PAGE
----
that would forbid any parent CA to pro-actively re-issue a
   certificate with shrunk resource set before receiving a certificate
   re-issuance request from its child CA.

   In practice such a model is unworkable for the CA higher in the path,
   because it has no control over if and when it can shrink a
   certificate for its children.  Therefore higher level CAs will pro-
   actively re-issue shrunk resource certificates when resources are no
   longer validly held by a child.

   The question here is whether the impact of such a re-issuance should
   be limited to just the resources that seem to be under dispute
   between TA and CA1, or all resources issued to CA2.

4.  An Amended RPKI Certification Validation Process

4.1.  Changes to existing standards

   The following is a amended specification of certificate validation as
   described in section 7.2 item number 6 of certificate validation in
   [RFC6487] that describes the validation of resources in the RPKI
   path:

      The Relying Party MUST keep a set of verified resources for the
      certificate independent of the RFC3779 extension itself, that is
      built up using the following approach:

         For any of the resource extensions that use the "inherit"
         element as described in sections 2.2.3.5 and 3.2.3.3 of
         [RFC3779], the corresponding resources of this type should be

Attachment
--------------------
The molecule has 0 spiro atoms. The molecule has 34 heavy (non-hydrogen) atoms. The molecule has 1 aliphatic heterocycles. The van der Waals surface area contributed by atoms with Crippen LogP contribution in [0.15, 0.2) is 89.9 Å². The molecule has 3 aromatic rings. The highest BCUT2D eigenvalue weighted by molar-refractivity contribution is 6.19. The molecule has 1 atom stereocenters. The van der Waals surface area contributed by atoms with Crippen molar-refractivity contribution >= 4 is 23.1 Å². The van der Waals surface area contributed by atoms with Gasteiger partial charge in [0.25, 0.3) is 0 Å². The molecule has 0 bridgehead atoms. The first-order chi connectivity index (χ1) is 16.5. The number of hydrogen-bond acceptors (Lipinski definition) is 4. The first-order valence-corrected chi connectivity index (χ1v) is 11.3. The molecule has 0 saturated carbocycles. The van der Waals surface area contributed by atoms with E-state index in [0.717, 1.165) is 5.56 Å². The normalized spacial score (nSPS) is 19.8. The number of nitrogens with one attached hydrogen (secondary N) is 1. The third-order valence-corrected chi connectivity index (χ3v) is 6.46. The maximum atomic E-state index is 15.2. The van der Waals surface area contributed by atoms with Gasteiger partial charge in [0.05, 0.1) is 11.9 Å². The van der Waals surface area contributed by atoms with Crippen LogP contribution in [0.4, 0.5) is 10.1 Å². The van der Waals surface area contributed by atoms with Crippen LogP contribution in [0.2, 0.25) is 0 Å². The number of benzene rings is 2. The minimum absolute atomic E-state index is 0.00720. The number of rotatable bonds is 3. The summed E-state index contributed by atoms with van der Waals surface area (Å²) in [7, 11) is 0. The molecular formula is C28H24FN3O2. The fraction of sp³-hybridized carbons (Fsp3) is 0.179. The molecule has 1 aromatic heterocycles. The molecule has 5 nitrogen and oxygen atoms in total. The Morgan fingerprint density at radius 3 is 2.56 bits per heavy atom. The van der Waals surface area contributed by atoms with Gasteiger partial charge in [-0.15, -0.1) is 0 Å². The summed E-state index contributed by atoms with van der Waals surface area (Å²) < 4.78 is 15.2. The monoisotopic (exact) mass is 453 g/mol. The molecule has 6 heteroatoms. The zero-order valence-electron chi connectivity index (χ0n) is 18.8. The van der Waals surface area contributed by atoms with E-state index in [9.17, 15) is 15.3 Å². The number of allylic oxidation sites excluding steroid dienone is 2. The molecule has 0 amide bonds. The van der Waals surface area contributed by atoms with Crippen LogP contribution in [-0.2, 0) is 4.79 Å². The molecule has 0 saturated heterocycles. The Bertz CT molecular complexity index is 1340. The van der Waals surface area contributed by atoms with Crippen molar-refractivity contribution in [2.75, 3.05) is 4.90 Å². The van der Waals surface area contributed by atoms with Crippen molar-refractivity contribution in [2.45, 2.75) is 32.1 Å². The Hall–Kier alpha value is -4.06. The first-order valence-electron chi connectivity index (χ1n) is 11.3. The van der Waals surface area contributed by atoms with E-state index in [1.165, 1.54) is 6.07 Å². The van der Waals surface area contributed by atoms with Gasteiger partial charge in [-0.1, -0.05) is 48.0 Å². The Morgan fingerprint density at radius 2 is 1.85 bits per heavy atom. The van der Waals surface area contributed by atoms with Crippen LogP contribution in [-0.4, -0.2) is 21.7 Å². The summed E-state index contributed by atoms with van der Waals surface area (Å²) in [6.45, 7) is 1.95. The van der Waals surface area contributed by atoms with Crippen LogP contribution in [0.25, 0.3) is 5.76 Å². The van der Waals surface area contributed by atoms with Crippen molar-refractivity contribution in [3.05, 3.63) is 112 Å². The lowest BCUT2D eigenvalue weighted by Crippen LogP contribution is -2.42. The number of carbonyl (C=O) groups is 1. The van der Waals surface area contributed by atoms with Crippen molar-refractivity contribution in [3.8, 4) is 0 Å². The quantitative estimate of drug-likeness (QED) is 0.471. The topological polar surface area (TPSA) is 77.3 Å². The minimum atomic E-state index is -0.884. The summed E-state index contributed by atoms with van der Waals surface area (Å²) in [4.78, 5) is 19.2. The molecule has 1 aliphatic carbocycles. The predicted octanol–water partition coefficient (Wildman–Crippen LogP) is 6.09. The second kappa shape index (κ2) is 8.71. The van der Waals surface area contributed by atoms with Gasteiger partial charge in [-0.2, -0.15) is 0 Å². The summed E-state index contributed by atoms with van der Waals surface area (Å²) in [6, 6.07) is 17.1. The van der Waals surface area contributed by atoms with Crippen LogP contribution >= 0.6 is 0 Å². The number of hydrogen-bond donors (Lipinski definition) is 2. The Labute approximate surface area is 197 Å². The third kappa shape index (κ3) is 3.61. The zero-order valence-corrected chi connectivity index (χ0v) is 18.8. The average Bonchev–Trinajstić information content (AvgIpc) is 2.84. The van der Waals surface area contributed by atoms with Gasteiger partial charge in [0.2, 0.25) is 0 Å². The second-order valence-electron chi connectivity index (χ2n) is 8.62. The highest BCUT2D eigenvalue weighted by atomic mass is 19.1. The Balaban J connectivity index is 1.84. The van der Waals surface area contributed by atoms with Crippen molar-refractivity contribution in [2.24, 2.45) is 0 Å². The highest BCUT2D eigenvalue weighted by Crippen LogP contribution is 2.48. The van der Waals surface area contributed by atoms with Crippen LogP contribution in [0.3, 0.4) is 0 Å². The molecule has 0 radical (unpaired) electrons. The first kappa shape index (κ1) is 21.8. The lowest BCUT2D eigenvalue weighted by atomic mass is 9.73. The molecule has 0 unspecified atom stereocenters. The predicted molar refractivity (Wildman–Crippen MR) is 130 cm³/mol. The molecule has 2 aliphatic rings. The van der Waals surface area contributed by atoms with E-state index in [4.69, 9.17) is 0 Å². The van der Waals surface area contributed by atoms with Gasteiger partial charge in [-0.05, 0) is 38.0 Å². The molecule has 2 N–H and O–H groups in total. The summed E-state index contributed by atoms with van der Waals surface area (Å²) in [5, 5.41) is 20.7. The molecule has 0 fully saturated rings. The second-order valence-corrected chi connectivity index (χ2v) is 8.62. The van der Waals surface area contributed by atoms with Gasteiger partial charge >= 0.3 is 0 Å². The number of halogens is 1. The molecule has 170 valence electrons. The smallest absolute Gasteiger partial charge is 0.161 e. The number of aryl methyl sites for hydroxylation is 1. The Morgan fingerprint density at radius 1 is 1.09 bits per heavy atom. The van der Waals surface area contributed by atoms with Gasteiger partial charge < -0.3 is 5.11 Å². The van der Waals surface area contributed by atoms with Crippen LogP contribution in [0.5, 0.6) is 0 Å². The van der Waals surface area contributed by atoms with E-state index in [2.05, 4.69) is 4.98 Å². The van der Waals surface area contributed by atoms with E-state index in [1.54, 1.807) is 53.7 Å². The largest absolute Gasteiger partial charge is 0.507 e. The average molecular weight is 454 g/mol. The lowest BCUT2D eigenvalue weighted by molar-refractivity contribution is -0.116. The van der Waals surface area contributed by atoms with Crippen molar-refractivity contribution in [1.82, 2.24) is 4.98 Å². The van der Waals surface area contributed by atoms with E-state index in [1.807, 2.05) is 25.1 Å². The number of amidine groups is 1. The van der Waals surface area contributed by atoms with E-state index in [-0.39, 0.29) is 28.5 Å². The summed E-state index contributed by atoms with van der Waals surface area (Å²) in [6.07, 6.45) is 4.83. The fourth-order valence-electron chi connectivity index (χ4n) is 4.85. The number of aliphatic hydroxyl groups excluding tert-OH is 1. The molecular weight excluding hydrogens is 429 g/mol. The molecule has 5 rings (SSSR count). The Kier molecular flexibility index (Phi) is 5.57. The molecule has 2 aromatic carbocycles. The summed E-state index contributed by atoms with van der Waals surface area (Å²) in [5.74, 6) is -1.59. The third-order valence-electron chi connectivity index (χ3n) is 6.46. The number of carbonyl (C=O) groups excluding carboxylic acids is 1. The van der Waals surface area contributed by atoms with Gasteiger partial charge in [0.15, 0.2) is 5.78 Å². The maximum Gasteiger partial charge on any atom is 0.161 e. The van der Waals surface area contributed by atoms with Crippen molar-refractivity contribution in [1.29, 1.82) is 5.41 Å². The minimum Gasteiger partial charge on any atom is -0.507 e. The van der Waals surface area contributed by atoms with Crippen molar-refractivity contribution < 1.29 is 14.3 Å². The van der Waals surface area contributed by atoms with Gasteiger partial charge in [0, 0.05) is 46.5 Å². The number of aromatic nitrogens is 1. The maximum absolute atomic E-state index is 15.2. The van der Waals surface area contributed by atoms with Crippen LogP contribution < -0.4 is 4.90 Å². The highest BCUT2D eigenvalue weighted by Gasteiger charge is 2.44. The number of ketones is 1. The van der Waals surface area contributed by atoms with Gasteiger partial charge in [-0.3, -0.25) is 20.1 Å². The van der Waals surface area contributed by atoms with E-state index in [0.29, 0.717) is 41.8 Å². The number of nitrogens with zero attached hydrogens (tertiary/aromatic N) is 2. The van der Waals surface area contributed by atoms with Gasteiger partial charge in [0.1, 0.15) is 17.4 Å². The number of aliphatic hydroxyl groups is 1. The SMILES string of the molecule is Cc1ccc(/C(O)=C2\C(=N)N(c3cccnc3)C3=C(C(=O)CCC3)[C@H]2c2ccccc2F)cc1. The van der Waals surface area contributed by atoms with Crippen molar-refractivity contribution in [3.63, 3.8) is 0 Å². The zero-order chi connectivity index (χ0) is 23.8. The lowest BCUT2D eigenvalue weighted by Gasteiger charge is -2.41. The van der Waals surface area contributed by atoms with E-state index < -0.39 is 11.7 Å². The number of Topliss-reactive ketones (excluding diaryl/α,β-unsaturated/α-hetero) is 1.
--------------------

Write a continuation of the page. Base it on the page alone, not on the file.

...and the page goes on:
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         taken from the parent certificate, where this issuer is the
         subject.

         For any other resources the intersection of the quoted
         resources on this certificate and the parent certificate is
         kept.  If any resources were found on this certificate that
         were not present on the parent certificate a warning SHOULD be
         issued to help operators rectify this situation.

      If the the set of verified resources obtained this way is empty,
      then the certificate MUST be considered invalid.

   Note that if this approach would be used in the example we cite in
   section 3 of this document, Certificate 3 would have a verified
   resource set that contains only "192.0.2.0/24", and a warning would
   be issued with regards to resources "AS64496-AS64500".  ROA1 would be
   considered valid because the quoted prefix was also part of the
   verified resource set of the embedded Certificate 4.

4.2.  An example